In any case, buy a 40 position, 200 amp box with main breaker. Don't use those ridiculous tandem breakers that convert one space into two. Even the SD versions are kind of weak feeling. 40 breaker spaces is plenty for a large home.

Also, I think you guys use U.S. 240/120v single phase power to residences so it shouldn't be anything exotic. If different check with supply house for correctly rated equipment and breakers.
 

KeenDogg

Social Media Guru
Mike, I think you are north of the U.S. so check local codes. In most States/cities/counties once you have the utility company drop the power to your residence, they will not reconnect unless they see a signed off inspection sticker from your local authority having jurisdiction(AHJ for short).

This gets murky. Some AHJ will let the owner do the work, some only a licensed mechanical contractor with local business license. Then again, some rural counties don't inspect at all. Make sure first.

Brands? I have used them all and I choose Square D unashamedly. The QO series. The Homeline is another model that uses what I call universal breakers. If you look at the lower cost GE, Murray, etc they have an almost identical mounting footprint. Anyroad, SD is like John Deere. You can get parts to fit almost anything they've made and unlike John Deere you can buy them at most home centres.

In any case, buy a 40 position, 200 amp box with main breaker. Don't use those ridiculous tandem breakers that convert one space into two. Even the SD versions are kind of weak feeling. 40 breaker spaces is plenty for a large home.

Also, I think you guys use U.S. 240/120v single phase power to residences so it shouldn't be anything exotic. If different check with supply house for correctly rated equipment and breakers.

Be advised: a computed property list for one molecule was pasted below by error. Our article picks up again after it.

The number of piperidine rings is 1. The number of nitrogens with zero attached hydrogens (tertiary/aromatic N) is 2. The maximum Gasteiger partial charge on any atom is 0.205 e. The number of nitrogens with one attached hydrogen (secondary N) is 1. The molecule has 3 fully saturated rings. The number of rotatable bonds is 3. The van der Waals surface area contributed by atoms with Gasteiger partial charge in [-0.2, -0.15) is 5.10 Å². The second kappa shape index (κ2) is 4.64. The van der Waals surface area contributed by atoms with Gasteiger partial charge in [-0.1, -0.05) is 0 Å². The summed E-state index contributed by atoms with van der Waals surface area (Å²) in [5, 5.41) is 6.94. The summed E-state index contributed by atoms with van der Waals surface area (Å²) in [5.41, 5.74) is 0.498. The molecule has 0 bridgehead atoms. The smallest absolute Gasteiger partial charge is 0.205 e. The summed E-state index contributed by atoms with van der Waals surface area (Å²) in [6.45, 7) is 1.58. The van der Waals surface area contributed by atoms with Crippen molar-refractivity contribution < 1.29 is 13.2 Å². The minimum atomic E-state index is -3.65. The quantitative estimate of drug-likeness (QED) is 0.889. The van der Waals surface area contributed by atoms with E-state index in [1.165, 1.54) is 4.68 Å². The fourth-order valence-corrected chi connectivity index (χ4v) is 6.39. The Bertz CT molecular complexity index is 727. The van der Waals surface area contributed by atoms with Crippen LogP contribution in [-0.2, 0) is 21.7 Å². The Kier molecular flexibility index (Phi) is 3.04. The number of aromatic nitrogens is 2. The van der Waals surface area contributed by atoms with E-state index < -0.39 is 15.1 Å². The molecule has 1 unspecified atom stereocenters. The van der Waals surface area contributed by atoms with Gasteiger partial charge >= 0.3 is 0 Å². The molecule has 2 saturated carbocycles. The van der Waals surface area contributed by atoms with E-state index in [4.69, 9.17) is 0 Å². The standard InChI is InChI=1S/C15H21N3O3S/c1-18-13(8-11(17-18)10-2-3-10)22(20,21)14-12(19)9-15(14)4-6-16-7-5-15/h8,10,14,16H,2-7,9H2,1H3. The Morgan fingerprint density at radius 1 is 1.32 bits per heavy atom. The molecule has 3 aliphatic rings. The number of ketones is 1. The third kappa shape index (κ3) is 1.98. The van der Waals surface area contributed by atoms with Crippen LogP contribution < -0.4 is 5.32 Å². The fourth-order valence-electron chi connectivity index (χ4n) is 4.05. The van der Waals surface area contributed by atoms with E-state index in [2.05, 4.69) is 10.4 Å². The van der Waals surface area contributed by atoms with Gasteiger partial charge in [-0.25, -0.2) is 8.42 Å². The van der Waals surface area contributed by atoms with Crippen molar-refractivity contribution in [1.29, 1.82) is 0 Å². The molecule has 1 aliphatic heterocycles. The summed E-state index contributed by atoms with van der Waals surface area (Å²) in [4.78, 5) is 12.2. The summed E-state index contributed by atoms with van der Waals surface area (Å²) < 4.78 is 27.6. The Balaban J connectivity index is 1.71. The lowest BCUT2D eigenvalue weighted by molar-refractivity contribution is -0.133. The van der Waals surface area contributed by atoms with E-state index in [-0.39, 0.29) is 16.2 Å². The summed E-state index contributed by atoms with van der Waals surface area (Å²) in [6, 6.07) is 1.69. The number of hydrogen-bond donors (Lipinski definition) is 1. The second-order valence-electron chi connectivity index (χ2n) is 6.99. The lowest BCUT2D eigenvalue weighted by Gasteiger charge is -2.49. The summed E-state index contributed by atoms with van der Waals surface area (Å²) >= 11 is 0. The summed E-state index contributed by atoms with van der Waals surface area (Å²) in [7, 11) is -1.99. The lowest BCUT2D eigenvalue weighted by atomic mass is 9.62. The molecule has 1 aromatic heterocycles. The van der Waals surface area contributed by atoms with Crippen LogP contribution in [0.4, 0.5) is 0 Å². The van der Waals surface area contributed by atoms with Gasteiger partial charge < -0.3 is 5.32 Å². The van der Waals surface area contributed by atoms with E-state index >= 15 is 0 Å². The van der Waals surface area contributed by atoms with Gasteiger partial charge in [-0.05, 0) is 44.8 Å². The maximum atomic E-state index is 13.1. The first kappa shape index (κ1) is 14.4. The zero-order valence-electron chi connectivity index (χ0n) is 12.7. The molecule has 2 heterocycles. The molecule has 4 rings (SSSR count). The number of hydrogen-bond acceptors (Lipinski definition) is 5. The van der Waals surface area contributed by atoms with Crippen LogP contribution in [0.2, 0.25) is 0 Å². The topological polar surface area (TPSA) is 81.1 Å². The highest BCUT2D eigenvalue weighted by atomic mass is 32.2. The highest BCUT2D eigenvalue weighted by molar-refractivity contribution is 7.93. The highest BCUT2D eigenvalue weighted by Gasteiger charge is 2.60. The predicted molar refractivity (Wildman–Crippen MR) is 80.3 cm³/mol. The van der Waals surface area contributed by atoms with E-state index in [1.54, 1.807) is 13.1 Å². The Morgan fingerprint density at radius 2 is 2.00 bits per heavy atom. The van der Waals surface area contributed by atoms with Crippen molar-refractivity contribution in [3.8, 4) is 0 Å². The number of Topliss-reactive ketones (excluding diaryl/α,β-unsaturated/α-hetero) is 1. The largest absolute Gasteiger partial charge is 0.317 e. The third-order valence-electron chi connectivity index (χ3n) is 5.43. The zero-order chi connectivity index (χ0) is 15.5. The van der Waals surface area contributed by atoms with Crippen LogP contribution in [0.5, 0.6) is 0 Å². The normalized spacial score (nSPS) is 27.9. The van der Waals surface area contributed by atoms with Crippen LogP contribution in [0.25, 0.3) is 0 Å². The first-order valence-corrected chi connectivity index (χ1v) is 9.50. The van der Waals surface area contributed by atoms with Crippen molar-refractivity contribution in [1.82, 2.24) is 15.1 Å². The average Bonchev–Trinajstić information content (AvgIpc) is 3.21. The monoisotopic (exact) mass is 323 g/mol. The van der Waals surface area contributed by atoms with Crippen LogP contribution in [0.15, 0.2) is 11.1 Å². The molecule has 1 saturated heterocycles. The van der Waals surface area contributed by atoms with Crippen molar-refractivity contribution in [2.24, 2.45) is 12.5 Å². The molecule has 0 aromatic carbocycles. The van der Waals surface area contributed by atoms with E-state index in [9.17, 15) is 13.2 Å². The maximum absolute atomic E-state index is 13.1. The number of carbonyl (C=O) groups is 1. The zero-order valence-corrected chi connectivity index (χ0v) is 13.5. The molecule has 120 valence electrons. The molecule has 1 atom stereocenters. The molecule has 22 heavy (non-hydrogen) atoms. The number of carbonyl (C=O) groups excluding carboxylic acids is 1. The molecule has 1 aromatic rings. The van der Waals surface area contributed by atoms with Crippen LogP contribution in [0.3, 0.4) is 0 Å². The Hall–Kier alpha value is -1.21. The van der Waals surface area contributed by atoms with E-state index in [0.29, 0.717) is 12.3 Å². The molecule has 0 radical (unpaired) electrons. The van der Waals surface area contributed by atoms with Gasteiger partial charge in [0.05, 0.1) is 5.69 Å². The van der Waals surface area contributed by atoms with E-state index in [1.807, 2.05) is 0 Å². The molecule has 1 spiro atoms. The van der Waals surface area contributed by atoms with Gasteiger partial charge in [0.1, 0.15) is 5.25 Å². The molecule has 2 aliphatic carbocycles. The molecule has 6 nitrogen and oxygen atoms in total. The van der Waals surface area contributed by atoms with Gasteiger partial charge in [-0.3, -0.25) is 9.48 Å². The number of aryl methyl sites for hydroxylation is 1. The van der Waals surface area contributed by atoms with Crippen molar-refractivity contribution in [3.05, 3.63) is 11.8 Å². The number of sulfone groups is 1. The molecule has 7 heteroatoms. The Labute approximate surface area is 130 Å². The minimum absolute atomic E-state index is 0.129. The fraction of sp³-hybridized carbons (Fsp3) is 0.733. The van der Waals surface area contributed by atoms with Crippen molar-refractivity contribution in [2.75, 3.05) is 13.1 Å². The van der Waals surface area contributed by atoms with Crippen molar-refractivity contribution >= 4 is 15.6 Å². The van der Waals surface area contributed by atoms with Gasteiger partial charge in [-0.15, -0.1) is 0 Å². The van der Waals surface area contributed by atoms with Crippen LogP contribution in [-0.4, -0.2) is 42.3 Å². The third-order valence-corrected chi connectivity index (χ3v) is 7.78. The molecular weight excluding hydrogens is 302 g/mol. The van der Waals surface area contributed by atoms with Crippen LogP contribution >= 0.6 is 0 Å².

This! Well said. I go for Square D first.

Sent from my SAMSUNG-SM-G900A using Tapatalk
 

Alacrity59

Wanting for wisdom
Brands? I have used them all and I choose Square D unashamedly. The QO series. The Homeline is another model that uses what I call universal breakers. If you look at the lower cost GE, Murray, etc they have an almost identical mounting footprint. Anyroad, SD is like John Deere. You can get parts to fit almost anything they've made and unlike John Deere you can buy them at most home centres.

That is what I mostly wanted to hear. Easily available parts . . . forever. I'll be using a licensed electrician. Not doing so will void my insurance. In my province some electricians are approved to cut the main power and restore . . otherwise it has to be scheduled with the local utility co. Any thoughts on the whole house surge protector? I've heard the Eaton brand has some of the best.
 
Everyone seems to be ignoring the whole house generator part of the question. If you never have outages, it would be a waste in my opinion, but in northern Michigan after a flooded basement because the power failed and the sump pump stopped. we resolved never to go through that again. I went with a Kohler, and would have gone with natural gas fuel, which the house has, but that would have meant re-plumbing a larger line to the house, a larger gas meter, and a large line through the house as the gas entry is at one end and the electrical at the other. We decided to go with a propane fueled generator (I hate those ugly propane pigs) as even in the worst situation, the generator would run for several days allowing time to refill the tank. Actually, it's neat to have everything working while the rest of the area is in darkness! It takes about 7 seconds for the generator to kick in during a power outage...just long enough for the digital clocks to all reset to a blinking 12:00!
 
Probably the best consideration is a good electrician. With the voltage coming into yhe panel, you only get one mistake.